See what area cities, businesses are doing to lure young professionals

Struggling Ohio cities are searching for innovative ways to attract and keep young professionals and one area community has taken a dramatic step to slow the long-feared “brain drain” by offering recent college graduates free money.

Recent college grads are a desired demographic for cities because they tend to generate higher tax revenue, invest in the community more and are able to fill the need for an increasingly educated workforce.

The city of Hamilton languished for years as people and employers left town and at one point the leader of Western States Machine Co. even called the city’s downtown boring and depressing in 2012. Since then, the city has rebounded by bringing in more local attractions but the Hamilton Community Foundation is trying to make sure that narrative never re-emerges by helping out recent college grads to the tune of $5,000.

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The foundation has launched a post-college scholarship fund called the Talent Attraction Program Scholarship. Successful applicants to the program will receive $200 a month for 25 months to help pay off their student loans, said Katie Braswell, vice president of the foundation.

“We keep hearing a lot about the high student loan debt that most of our young people have and how it’s holding them back from life sometimes,”Braswell said.

Paying down loan debt is one of the biggest hurdles to new graduates and area colleges are known to send students out into the world with more debt than the average Ohio graduate, a 2016 study from the Institute for College Access and Success showed.


Graduates of the University of Dayton, Wittenberg University and Wright State University all carried more loan debt in 2015 than the state average of $30,239 that year. Overall, around 44 million Americans owe more than $1.48 trillion in student debt, according to Student Loan Hero, a company that helps people organize and repay debt.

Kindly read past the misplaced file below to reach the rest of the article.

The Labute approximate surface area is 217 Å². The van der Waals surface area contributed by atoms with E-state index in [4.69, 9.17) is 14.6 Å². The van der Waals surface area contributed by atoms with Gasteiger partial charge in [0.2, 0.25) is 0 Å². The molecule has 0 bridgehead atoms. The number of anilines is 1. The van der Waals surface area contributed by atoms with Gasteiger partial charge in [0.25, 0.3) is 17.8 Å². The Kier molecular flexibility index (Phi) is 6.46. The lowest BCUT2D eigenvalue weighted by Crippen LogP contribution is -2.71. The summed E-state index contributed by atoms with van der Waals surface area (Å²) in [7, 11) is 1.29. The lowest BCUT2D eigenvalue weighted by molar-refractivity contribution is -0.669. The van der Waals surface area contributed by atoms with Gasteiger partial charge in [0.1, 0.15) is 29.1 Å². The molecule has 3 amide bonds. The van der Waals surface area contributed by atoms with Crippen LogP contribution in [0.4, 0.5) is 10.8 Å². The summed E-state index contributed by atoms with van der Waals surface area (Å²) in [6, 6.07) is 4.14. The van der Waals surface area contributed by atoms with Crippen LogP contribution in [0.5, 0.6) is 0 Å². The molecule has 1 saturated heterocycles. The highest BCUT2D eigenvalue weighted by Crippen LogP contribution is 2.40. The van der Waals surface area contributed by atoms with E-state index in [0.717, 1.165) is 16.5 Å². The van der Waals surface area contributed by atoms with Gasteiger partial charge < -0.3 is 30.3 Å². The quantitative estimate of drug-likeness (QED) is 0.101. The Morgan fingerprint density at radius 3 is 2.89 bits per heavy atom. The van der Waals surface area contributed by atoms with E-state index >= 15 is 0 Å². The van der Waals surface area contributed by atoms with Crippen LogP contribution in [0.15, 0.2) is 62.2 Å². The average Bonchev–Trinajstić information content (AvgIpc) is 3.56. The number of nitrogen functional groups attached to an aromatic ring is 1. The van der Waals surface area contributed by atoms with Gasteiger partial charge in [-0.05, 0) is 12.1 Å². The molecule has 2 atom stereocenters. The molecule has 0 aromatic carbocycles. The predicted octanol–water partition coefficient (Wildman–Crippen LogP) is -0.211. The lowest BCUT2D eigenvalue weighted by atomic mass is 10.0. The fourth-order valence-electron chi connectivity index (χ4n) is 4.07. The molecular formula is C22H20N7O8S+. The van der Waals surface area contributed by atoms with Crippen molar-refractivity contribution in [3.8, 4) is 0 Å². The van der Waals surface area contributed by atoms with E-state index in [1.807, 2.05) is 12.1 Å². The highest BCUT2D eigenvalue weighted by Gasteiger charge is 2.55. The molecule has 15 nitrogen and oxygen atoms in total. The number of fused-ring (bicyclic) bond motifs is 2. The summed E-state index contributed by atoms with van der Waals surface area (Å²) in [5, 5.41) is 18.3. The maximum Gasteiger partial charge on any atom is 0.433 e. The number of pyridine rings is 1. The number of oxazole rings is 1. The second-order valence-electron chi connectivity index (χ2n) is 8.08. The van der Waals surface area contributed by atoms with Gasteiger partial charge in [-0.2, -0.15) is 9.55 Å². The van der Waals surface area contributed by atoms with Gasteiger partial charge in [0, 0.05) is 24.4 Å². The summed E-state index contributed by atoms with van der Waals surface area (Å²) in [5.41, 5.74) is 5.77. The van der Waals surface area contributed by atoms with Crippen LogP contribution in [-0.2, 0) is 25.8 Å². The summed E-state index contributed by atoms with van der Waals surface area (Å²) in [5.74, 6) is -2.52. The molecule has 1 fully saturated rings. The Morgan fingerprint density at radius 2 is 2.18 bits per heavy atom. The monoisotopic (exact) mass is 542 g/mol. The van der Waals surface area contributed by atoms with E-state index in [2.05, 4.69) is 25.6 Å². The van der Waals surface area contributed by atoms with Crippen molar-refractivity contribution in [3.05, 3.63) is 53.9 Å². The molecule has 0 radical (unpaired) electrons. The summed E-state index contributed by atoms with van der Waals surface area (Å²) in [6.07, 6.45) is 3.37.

Alleving some of the debt burden is an attractive incentive to recent grads, said Sean Creighton, president of the Southwestern Ohio Council for Higher Education. It also frees up recent college grads to spend their money in the communities they live in.

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“The more money you have in your pocket, the more money you’re going to spend in other areas,” Creighton said.

Some of these incentives may be working in Ohio. From 1990 to 2010, Ohio lost more than 420,000 young adults. But a recent analysis of U.S. Bureau of Census estimates by this newspaper shows Ohio increased the number of adults age 20-29 by 65,433 from 2010 to 2016.

Ohio also appears to have stemmed the tide of people of any age leaving for opportunities elsewhere, according to newly released U.S. Census population estimates. Data shows Ohio gained a net of 36,055 people from July 1, 2016, to July 1, 2017.

The region gained more than 1,700 people from other states or other parts of Ohio, and Butler, Clark, Champaign, Greene, Miami, Preble and Warren counties all saw gains — some for the first time in a decade.

The Hamilton Community Foundation is still reviewing applications and conducting interviews for its first group of program participants. To be eligible for the program, applicants must have graduated within the last seven years with a degree in science, technology, engineering, math or the arts, according to the foundation.

Scholarship winners must move to the "urban core" of Hamilton and must work within Butler County, Braswell said. Around 37 people have started the application process and within the next few weeks, Braswell said the foundation hopes to have some people selected.

“You’ve heard of the brain drain from lots of different communities,” Braswell said. “If we can bring back young, talented professionals to our community then we can make Hamilton better.”

‘Making an impact’